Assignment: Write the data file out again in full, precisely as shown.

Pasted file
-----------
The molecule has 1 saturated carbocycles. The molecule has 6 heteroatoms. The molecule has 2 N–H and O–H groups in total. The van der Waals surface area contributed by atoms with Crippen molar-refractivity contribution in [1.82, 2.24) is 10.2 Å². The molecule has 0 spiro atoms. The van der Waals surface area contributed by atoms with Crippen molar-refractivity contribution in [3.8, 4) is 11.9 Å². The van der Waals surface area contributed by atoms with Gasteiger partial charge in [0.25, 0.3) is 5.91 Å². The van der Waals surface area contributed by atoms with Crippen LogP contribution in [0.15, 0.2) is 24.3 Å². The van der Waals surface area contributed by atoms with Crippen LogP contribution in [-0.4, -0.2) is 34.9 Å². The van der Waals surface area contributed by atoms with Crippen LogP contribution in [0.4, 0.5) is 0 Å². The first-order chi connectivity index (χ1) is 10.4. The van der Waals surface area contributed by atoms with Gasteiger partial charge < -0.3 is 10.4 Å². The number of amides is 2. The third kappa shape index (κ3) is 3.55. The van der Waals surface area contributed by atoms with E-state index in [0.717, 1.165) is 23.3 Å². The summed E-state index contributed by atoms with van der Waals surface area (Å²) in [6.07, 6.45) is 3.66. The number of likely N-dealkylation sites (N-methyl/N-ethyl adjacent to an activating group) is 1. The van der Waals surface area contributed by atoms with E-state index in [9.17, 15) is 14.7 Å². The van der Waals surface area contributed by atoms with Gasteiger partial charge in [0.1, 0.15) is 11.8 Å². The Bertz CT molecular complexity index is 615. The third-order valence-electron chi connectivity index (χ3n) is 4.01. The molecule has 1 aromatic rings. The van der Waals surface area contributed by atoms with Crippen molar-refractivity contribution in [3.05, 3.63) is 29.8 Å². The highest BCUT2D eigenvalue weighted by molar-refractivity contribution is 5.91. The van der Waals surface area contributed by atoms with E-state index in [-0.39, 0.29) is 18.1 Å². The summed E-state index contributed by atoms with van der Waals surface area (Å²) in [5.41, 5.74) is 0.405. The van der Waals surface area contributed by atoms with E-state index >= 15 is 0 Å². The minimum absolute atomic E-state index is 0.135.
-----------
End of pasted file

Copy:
The molecule has 1 saturated carbocycles. The molecule has 6 heteroatoms. The molecule has 2 N–H and O–H groups in total. The van der Waals surface area contributed by atoms with Crippen molar-refractivity contribution in [1.82, 2.24) is 10.2 Å². The molecule has 0 spiro atoms. The van der Waals surface area contributed by atoms with Crippen molar-refractivity contribution in [3.8, 4) is 11.9 Å². The van der Waals surface area contributed by atoms with Gasteiger partial charge in [0.25, 0.3) is 5.91 Å². The van der Waals surface area contributed by atoms with Crippen LogP contribution in [0.15, 0.2) is 24.3 Å². The van der Waals surface area contributed by atoms with Crippen LogP contribution in [-0.4, -0.2) is 34.9 Å². The van der Waals surface area contributed by atoms with Crippen LogP contribution in [0.4, 0.5) is 0 Å². The first-order chi connectivity index (χ1) is 10.4. The van der Waals surface area contributed by atoms with Gasteiger partial charge < -0.3 is 10.4 Å². The number of amides is 2. The third kappa shape index (κ3) is 3.55. The van der Waals surface area contributed by atoms with E-state index in [0.717, 1.165) is 23.3 Å². The summed E-state index contributed by atoms with van der Waals surface area (Å²) in [6.07, 6.45) is 3.66. The number of likely N-dealkylation sites (N-methyl/N-ethyl adjacent to an activating group) is 1. The van der Waals surface area contributed by atoms with E-state index in [9.17, 15) is 14.7 Å². The van der Waals surface area contributed by atoms with Gasteiger partial charge in [0.1, 0.15) is 11.8 Å². The Bertz CT molecular complexity index is 615. The third-order valence-electron chi connectivity index (χ3n) is 4.01. The molecule has 1 aromatic rings. The van der Waals surface area contributed by atoms with Crippen molar-refractivity contribution in [3.05, 3.63) is 29.8 Å². The highest BCUT2D eigenvalue weighted by molar-refractivity contribution is 5.91. The van der Waals surface area contributed by atoms with E-state index in [-0.39, 0.29) is 18.1 Å². The summed E-state index contributed by atoms with van der Waals surface area (Å²) in [5.41, 5.74) is 0.405. The van der Waals surface area contributed by atoms with E-state index >= 15 is 0 Å². The minimum absolute atomic E-state index is 0.135.